Pepsi Blue was a "Berry Cola Infusion" released in 2002. It's seen as one of Pepsi's biggest commercial failures because of the massive marketing push put into the product. The biggest problem with Pepsi Blue was that I personally expected it to taste kind of like Pepsi with berry, which it obviously didn't. It tasted like some kind of cleaning product instead.
2. Pepsi Twist
This was one of my personal favorites. It was first introduced in 2000. According to Wikipedia: The product appears to be no longer actively marketed and does not appear on the list of brands on Pepsi's official website. Pepsi Twist production was ended in the U.S. during the summer of 2006 however the drink is still available in Malaysia and some other nations.
Surge was first released in the US in 1996. It was discontinued in the USA, Denmark and Sweden in 2001 and Coke stopped making the syrup for fountains in 2002. Norway is the only country where you can still buy it.
4. Coke Blak
While I think this was a horrible idea, I'm really bummed I never got to try it. Coke Blak was introduced to the US as a coke/coffee combo in 2006. An eight-ounce bottle of Coca-Cola Blak contained 46 milligrams of caffeine. The drink was discontinued in 2008.
5. Dr. Pepper Red Fusion
According to Wikipedia: First introduced in 2002, it was available only in the US. The fruity, red-colored Red Fusion was the first new flavor added to the Dr Pepper family of beverages in the company's 122-year history. Its production was essentially canceled less than a year later, although in certain areas it was available until late 2004.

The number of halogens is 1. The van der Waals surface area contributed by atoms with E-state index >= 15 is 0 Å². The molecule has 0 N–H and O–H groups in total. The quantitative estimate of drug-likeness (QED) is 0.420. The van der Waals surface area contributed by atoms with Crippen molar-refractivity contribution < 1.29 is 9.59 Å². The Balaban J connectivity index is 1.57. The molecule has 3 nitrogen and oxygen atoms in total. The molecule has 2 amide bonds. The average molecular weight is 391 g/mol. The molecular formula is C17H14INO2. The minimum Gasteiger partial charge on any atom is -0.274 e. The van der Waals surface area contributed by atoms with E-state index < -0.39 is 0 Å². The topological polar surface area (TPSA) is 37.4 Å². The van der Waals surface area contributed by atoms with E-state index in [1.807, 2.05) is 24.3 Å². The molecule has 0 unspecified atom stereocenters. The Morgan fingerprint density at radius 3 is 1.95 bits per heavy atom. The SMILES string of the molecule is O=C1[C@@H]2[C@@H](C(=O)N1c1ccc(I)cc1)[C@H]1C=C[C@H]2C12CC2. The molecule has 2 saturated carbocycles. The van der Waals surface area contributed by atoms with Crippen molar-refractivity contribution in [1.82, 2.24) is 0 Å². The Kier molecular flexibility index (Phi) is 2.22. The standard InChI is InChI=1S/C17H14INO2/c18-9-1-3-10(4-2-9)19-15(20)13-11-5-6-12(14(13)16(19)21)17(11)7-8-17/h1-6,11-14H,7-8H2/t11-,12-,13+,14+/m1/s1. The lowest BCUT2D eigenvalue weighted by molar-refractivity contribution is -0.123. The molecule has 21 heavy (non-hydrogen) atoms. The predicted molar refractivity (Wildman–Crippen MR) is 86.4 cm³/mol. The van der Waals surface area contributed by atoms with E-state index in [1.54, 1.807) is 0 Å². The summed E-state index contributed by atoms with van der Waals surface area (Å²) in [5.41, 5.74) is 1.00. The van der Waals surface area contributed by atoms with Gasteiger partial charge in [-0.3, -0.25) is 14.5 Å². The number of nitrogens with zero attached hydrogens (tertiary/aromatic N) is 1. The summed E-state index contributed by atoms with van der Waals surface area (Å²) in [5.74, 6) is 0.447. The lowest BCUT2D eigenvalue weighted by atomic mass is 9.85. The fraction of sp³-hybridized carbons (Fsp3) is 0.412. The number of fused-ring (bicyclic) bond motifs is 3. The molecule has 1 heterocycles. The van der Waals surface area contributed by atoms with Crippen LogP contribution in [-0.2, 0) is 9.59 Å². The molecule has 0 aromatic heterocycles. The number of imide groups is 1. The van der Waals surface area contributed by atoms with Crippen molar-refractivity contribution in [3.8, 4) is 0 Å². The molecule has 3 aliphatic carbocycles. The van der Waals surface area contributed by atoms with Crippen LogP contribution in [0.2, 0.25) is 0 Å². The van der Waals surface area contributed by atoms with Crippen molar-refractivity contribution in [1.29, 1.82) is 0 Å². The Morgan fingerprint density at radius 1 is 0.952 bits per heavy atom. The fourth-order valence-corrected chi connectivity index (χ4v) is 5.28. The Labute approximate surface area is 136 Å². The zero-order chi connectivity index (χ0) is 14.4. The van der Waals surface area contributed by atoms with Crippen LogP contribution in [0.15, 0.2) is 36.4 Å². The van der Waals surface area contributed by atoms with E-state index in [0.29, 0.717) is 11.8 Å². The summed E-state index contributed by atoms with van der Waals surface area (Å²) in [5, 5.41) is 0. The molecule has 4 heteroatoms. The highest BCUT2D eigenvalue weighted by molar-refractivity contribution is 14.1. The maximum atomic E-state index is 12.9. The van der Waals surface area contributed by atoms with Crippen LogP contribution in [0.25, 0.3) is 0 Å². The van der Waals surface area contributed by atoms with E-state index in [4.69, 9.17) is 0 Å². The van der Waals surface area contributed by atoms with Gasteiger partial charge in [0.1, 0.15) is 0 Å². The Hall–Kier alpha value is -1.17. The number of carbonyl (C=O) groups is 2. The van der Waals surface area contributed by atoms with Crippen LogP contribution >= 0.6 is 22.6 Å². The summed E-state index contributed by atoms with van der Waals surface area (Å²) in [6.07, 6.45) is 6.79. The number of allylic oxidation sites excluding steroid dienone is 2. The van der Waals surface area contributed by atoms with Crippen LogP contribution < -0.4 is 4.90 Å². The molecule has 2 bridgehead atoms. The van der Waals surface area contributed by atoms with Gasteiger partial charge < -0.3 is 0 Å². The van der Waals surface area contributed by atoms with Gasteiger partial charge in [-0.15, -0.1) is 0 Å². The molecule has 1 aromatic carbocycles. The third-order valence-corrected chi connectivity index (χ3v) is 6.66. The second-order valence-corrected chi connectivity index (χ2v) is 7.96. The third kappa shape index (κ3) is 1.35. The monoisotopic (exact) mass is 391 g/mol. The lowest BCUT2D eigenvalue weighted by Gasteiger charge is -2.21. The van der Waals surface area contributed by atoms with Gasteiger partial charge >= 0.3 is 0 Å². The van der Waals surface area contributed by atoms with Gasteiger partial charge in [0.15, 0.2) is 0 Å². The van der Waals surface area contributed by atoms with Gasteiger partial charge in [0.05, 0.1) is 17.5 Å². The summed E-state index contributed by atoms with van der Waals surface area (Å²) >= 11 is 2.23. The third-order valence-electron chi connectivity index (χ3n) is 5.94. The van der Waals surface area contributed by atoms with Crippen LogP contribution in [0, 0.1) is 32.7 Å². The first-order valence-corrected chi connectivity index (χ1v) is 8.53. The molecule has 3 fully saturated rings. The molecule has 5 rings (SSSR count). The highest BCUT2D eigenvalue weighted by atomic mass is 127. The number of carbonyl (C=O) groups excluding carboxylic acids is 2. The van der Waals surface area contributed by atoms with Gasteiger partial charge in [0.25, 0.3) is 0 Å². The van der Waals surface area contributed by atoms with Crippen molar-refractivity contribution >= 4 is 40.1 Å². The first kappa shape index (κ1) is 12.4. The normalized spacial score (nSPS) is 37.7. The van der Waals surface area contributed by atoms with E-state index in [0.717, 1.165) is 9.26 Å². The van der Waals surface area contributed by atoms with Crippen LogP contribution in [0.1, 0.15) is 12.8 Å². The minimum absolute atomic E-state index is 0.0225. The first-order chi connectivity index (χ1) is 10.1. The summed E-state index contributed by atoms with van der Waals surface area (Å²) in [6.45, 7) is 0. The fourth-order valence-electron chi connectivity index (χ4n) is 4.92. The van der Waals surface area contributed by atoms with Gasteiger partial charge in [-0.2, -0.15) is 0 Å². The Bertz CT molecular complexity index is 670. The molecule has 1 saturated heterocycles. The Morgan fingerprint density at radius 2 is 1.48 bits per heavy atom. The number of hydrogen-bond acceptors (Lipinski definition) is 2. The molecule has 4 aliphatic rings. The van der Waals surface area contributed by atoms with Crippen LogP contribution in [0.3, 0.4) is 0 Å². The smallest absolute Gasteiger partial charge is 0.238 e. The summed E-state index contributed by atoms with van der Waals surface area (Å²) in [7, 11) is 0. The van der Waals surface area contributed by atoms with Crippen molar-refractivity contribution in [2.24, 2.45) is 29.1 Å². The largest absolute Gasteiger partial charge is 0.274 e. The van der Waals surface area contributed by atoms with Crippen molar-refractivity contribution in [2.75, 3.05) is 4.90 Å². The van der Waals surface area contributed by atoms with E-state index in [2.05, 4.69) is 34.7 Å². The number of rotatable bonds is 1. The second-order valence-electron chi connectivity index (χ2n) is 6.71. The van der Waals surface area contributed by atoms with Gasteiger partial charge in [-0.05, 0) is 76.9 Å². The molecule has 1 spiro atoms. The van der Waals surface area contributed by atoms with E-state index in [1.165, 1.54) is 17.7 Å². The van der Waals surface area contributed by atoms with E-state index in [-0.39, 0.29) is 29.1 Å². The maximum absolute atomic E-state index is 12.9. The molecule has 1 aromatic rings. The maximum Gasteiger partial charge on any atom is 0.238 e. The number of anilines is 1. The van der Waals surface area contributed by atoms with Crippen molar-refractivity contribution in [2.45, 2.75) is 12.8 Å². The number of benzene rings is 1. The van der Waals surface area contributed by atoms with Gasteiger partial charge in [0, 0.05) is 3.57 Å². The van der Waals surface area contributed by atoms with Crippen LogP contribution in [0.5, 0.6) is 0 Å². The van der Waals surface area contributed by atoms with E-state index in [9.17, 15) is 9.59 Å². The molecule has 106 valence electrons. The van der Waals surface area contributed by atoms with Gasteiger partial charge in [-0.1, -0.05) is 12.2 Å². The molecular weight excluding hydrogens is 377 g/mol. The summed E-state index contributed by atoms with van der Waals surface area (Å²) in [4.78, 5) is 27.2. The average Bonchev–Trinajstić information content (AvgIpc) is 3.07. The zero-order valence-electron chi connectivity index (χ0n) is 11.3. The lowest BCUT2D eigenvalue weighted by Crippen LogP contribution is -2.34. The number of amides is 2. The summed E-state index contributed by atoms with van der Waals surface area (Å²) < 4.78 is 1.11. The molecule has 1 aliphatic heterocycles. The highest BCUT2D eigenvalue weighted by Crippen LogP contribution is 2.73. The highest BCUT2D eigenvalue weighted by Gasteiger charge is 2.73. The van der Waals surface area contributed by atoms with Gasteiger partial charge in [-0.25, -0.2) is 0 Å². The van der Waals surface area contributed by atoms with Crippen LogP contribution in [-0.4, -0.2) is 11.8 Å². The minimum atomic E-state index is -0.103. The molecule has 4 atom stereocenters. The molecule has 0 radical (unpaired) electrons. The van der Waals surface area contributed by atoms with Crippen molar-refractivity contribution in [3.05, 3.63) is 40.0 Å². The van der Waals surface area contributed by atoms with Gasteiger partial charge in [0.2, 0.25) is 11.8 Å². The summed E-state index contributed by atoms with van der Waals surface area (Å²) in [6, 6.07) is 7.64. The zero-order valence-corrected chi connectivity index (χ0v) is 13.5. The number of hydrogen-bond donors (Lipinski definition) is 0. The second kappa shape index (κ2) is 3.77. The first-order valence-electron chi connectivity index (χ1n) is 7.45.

6. Mountain Dew Code Red
This stuff is GOOD. While it hasn't been completely discontinued, it's nearly impossible to find a 2-liter bottle in stores since Walmart and other stores stopped carrying it. The only place to find Code Red seems to be in vending machines. Read more about the shortage here: Why is Mountain Dew Code Red Disappearing from Store Shelves?
7. Black Cherry Vanilla Coke
The first year it came out (2002) Vanilla Coke saw its best sales. It's estimated that the product was purchased by about 29% of all United States households that year! But sales didn't stay so high... By 2004 sales were down to 35 million unit cases compared to 90 million in 2002. It was announced in 2005 that coke would begin phasing out Vanilla Coke in the US. BUT, luckily, thank God, Vanilla Coke was reintroduced in 2007. In January of 2007 Black Cherry Vanilla was released. Pretty good stuff. This one didn't make it, though.